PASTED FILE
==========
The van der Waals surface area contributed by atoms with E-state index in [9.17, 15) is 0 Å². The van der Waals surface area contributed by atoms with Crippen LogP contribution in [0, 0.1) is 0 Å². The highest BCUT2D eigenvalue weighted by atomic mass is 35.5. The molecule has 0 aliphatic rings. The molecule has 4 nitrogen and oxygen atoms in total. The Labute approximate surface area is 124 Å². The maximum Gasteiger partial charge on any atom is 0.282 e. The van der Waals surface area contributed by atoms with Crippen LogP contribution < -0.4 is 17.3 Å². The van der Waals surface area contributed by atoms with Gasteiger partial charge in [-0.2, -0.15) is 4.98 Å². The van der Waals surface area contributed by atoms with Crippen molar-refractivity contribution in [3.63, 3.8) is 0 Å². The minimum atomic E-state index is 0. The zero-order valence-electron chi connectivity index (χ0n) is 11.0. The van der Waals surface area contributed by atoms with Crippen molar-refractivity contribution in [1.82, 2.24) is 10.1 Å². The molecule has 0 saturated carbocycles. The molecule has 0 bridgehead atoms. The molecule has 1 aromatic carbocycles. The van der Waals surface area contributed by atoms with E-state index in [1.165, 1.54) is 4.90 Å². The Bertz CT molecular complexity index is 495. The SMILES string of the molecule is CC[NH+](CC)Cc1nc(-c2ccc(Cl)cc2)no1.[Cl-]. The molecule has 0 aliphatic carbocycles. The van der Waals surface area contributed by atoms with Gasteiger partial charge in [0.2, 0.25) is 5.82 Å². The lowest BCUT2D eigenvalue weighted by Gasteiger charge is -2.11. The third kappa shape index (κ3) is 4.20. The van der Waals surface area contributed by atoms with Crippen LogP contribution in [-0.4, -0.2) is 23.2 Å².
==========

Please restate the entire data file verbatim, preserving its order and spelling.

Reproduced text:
The van der Waals surface area contributed by atoms with E-state index in [9.17, 15) is 0 Å². The van der Waals surface area contributed by atoms with Crippen LogP contribution in [0, 0.1) is 0 Å². The highest BCUT2D eigenvalue weighted by atomic mass is 35.5. The molecule has 0 aliphatic rings. The molecule has 4 nitrogen and oxygen atoms in total. The Labute approximate surface area is 124 Å². The maximum Gasteiger partial charge on any atom is 0.282 e. The van der Waals surface area contributed by atoms with Crippen LogP contribution < -0.4 is 17.3 Å². The van der Waals surface area contributed by atoms with Gasteiger partial charge in [-0.2, -0.15) is 4.98 Å². The van der Waals surface area contributed by atoms with Crippen molar-refractivity contribution in [3.63, 3.8) is 0 Å². The minimum atomic E-state index is 0. The zero-order valence-electron chi connectivity index (χ0n) is 11.0. The van der Waals surface area contributed by atoms with Crippen molar-refractivity contribution in [1.82, 2.24) is 10.1 Å². The molecule has 0 saturated carbocycles. The molecule has 0 bridgehead atoms. The molecule has 1 aromatic carbocycles. The van der Waals surface area contributed by atoms with E-state index in [1.165, 1.54) is 4.90 Å². The Bertz CT molecular complexity index is 495. The SMILES string of the molecule is CC[NH+](CC)Cc1nc(-c2ccc(Cl)cc2)no1.[Cl-]. The molecule has 0 aliphatic carbocycles. The van der Waals surface area contributed by atoms with Gasteiger partial charge in [0.2, 0.25) is 5.82 Å². The lowest BCUT2D eigenvalue weighted by Gasteiger charge is -2.11. The third kappa shape index (κ3) is 4.20. The van der Waals surface area contributed by atoms with Crippen LogP contribution in [-0.4, -0.2) is 23.2 Å².